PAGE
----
The Olive Quill  
Hook: Dohiku 611 size 16
Thread: Fine strong silk 
Tail: Coc De Leon
Under Body: Flat lead covered in olive thread 
Body: Transparent synthetic quills 
Thorax Cover: Pheasant Tail
Thorax: Olive mixed dubbing 
Legs: Pheasant tails tips folded back . 

I hope you have enjoyed reading this post and it has sparked some thoughts in developing your fishing and fly tying going forward in the new season. If you have any questions or queries please feel free to contact me. Also make sure and check out my website www.piscari-fly.com for all your tungsten , barbless hooks, Syndicate Fly Rods, Reels, leaders and much more. Thanks for reading.

Sunday, February 11, 2018

Want to up your catch rate this season? A few points to consider for effective fishing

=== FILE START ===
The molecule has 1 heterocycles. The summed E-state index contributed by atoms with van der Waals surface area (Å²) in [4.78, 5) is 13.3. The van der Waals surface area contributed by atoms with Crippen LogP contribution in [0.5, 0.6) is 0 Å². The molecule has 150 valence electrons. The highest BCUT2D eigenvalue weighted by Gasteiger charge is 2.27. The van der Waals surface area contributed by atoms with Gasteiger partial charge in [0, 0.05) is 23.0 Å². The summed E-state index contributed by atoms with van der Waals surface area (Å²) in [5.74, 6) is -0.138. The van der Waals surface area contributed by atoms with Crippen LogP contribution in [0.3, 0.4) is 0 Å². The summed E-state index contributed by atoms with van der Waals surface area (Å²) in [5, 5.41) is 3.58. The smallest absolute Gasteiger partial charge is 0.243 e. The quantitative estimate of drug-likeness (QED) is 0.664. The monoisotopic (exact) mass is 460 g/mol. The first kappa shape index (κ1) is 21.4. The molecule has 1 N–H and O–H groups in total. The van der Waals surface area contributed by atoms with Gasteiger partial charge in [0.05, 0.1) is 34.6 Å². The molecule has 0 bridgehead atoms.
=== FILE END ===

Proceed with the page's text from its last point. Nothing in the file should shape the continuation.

I get a lot of fisher people asking me for tips and tricks on better approaches to effective fly fishing out side of having the right set up and good quality nymphs. Firstly the answer is not spending the winter filling your fly boxes with patterns un-tried and un-tested, if you want to do a winters tying only tie the flies that worked last season and tie them in all sizes and weights. Over the years, I have spent a lot of time working on, and thinking about the small details that result in productive approaches and the things we as angler can do to try and shift the odds in our favor a little bit more. I am no expert but I have some thoughts on the matter. There is a fair bit of stuff to consider when you break everything down, such as beat management, fatigue, fish behavior and the like. However, here is a few important pointers and hopefully there is somethings in this post that you will consider in the coming season when you approach the river that will aid your ability to catch more fish.